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The thriving market of crafty products inspired by Taylor Swift


The official Taylor Swift online store is chockablock with earrings, hoodies, vinyl and other merchandise promoting the star's latest record-breaking album, "The Tortured Poets Department." Well, there's also a parallel industry devoted to selling crafty products inspired by Swift's music and style, and as NPR's Chloe Veltman reports, it's thriving.

CHLOE VELTMAN, BYLINE: Fewer than 2,000 people live in Sparta, N.C., but the tiny town has a social media star whose videos of each been viewed hundreds of thousands of times on TikTok.


DUANE SWENK: We've made soaps inspired by all of Taylor Swift's albums, so of course we're excited to introduce this one - Tortured Poet.

VELTMAN: In this video, Duane Swenk wears a beard, beret and "Tortured Poets Department" T-shirt. He's the spokesperson for his family-run soap and candle business, the Sparta Candle Co., and a big Swiftie. He's showing off a soap in the shape of a cup of Earl Grey tea. It comes with a detachable saucer.


D SWENK: This soap has notes of black tea, bergamot and lemon. It's a perfectly moody scent to pair with Taylor's incredible new album.

VELTMAN: Duane Swenk's daughter, Jennifer Swenk, is the company's founder and CEO.

JENNIFER SWENK: I've kind of grown up with Taylor Swift. She's gotten me through a lot of difficult times. And I'm a huge fan.

VELTMAN: For a while before the album dropped, Jennifer Swenk was hunting for hints about it when she browsed through the upcoming song titles. She saw one called "So Long, London."


TAYLOR SWIFT: (Singing) So long, London.

VELTMAN: London? Poetry? These hints gave Swenk an idea.

J SWENK: I felt like a poetry beat goes hand-in-hand with having a cup of tea.

VELTMAN: Taylor Swift's music evokes fanciful forms and scents for Swenk, but Ashleigh Kiser is thinking in colors. Her company, Sewrella Yarn, has created a line inspired by Swift's Eras Tour, in which the pop star performs songs from her entire catalog.

ASHLEIGH KISER: Something that is more of a love song like the "Lover" era, those were very light, very pastel, very kind of ethereal colors.


SWIFT: (Singing) Take me out, and take me home.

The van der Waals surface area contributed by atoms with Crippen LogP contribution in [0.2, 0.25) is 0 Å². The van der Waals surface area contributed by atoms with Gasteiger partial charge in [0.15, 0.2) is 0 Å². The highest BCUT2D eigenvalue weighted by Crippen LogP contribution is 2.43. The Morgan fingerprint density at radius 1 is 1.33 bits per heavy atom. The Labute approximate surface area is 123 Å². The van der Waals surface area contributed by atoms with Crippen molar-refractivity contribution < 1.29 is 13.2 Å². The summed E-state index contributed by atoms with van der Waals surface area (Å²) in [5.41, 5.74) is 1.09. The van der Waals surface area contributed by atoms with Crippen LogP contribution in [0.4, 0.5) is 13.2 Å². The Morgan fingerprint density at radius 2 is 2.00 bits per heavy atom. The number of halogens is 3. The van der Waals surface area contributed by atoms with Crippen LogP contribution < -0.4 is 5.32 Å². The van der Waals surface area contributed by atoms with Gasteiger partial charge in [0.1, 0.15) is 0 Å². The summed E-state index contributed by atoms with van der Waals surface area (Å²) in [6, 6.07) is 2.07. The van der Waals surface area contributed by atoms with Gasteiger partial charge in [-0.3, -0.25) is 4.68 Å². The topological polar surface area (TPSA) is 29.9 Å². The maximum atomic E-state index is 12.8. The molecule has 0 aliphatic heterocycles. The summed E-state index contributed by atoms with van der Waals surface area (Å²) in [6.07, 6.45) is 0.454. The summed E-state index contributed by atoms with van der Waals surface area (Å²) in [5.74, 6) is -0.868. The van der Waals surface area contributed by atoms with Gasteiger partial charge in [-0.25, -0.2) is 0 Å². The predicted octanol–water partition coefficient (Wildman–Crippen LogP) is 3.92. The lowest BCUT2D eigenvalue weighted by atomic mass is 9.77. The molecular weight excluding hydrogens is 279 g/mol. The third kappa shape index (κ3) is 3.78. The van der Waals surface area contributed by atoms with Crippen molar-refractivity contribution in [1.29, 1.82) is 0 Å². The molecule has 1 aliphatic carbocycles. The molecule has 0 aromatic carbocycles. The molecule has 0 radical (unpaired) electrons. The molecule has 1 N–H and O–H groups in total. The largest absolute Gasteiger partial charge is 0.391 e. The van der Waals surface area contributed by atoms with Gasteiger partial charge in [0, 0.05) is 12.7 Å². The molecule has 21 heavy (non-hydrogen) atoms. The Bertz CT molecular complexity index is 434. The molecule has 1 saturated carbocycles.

KISER: While the "evermore" era got darker, more moody, more complicated colors.


SWIFT: (Singing) Gray November. I've been down since July.

VELTMAN: Kiser says she loves the way Taylor Swift inspires a sort of virtuous circle of creativity in her fans.

KISER: There were customers of ours who were buying the yarn that was inspired by the tour, and then they were going and knitting a sweater or a top.

VELTMAN: These crafters were then showing off their Swifty knits at Eras Tour concerts.

KISER: So it's like the music informs the yarn, which informs the project. And it just keeps going.

DAYNA ISOM JOHNSON: I mean, talk about bringing people together, and talk about really amplifying creativity.

VELTMAN: That's Dayna Isom Johnson. She's the trend expert for Etsy. The online marketplace is a magnet for Swifties.


SWIFT: (Singing) Make the friendship bracelets. Take the moment and taste it.

VELTMAN: Johnson says this lyric from Swift's 2022 song "You're On Your Own, Kid" created an unprecedented demand for friendship bracelets on Etsy. The company saw a similar spike after Swift wore an unusual choker necklace at this year's Grammys. And Johnson says this latest album, with its references to poetry...


SWIFT: (Singing) You're not Dylan Thomas. I'm not Patti Smith.

VELTMAN: ...Has been turning Swifties into wannabe poets. Suddenly, everyone wants a blank journal.

ISOM JOHNSON: A 727% increase in searches on Etsy for poetry-related items.

VELTMAN: Swift herself seems to embrace her fans' creativity. She's been known to send notes and even homemade gifts to creative superfans. Here she is in a 2012 video for VEVO music network.


SWIFT: They are constantly just showing me love in different ways, and I really, appreciate it.

VELTMAN: University of Pennsylvania law professor Jennifer Rothman says Swift's attitude makes good business sense.

JENNIFER ROTHMAN: Taylor Swift only benefits, I think, from having all this fan enthusiasm.

VELTMAN: Rothman says Most of these small scale, highly creative riffs on the artist's life and work often don't significantly impinge upon Swift's brand or bottom line.

ROTHMAN: If anything, it boosts it by boosting the positive feelings around her.

VELTMAN: The music industry trade publication Pollstar estimates Swift grossed close to $200 million in authorized merchandise sales last year. Fans are still happy to wait in line for hours to get their official "Tortured Poets Department" sweatshirts. Chloe Veltman, NPR News. Transcript provided by NPR, Copyright NPR.

NPR transcripts are created on a rush deadline by an NPR contractor. This text may not be in its final form and may be updated or revised in the future. Accuracy and availability may vary. The authoritative record of NPR’s programming is the audio record.

Chloe Veltman
Chloe Veltman is a correspondent on NPR's Culture Desk.
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